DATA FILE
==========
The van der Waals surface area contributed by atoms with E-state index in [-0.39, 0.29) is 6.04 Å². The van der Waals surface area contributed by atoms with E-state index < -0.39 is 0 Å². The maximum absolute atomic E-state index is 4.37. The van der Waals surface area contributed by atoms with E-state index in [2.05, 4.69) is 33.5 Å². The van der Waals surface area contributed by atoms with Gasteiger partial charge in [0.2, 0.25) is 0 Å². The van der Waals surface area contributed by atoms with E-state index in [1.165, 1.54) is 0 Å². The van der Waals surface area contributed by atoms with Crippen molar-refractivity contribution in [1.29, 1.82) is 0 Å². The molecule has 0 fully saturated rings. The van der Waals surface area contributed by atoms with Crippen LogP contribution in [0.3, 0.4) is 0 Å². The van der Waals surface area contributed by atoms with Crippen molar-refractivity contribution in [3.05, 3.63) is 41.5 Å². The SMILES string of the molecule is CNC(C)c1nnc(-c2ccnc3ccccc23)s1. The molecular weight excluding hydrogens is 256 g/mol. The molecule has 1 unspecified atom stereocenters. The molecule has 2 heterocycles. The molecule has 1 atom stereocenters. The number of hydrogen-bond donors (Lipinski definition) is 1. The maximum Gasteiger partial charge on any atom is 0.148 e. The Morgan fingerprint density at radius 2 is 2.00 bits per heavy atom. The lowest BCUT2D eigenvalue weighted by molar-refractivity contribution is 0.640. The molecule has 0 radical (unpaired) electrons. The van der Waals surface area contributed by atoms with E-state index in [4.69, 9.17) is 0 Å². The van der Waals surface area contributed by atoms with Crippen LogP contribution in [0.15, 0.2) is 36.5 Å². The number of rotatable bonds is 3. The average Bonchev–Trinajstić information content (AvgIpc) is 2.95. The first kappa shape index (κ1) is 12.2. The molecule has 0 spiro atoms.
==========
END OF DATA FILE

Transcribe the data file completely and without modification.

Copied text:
The van der Waals surface area contributed by atoms with E-state index in [-0.39, 0.29) is 6.04 Å². The van der Waals surface area contributed by atoms with E-state index < -0.39 is 0 Å². The maximum absolute atomic E-state index is 4.37. The van der Waals surface area contributed by atoms with E-state index in [2.05, 4.69) is 33.5 Å². The van der Waals surface area contributed by atoms with Gasteiger partial charge in [0.2, 0.25) is 0 Å². The van der Waals surface area contributed by atoms with E-state index in [1.165, 1.54) is 0 Å². The van der Waals surface area contributed by atoms with Crippen molar-refractivity contribution in [1.29, 1.82) is 0 Å². The molecule has 0 fully saturated rings. The van der Waals surface area contributed by atoms with Crippen LogP contribution in [0.3, 0.4) is 0 Å². The van der Waals surface area contributed by atoms with Crippen molar-refractivity contribution in [3.05, 3.63) is 41.5 Å². The SMILES string of the molecule is CNC(C)c1nnc(-c2ccnc3ccccc23)s1. The molecular weight excluding hydrogens is 256 g/mol. The molecule has 1 unspecified atom stereocenters. The molecule has 2 heterocycles. The molecule has 1 atom stereocenters. The number of hydrogen-bond donors (Lipinski definition) is 1. The maximum Gasteiger partial charge on any atom is 0.148 e. The Morgan fingerprint density at radius 2 is 2.00 bits per heavy atom. The lowest BCUT2D eigenvalue weighted by molar-refractivity contribution is 0.640. The molecule has 0 radical (unpaired) electrons. The van der Waals surface area contributed by atoms with E-state index in [4.69, 9.17) is 0 Å². The van der Waals surface area contributed by atoms with Crippen LogP contribution in [0.15, 0.2) is 36.5 Å². The number of rotatable bonds is 3. The average Bonchev–Trinajstić information content (AvgIpc) is 2.95. The first kappa shape index (κ1) is 12.2. The molecule has 0 spiro atoms.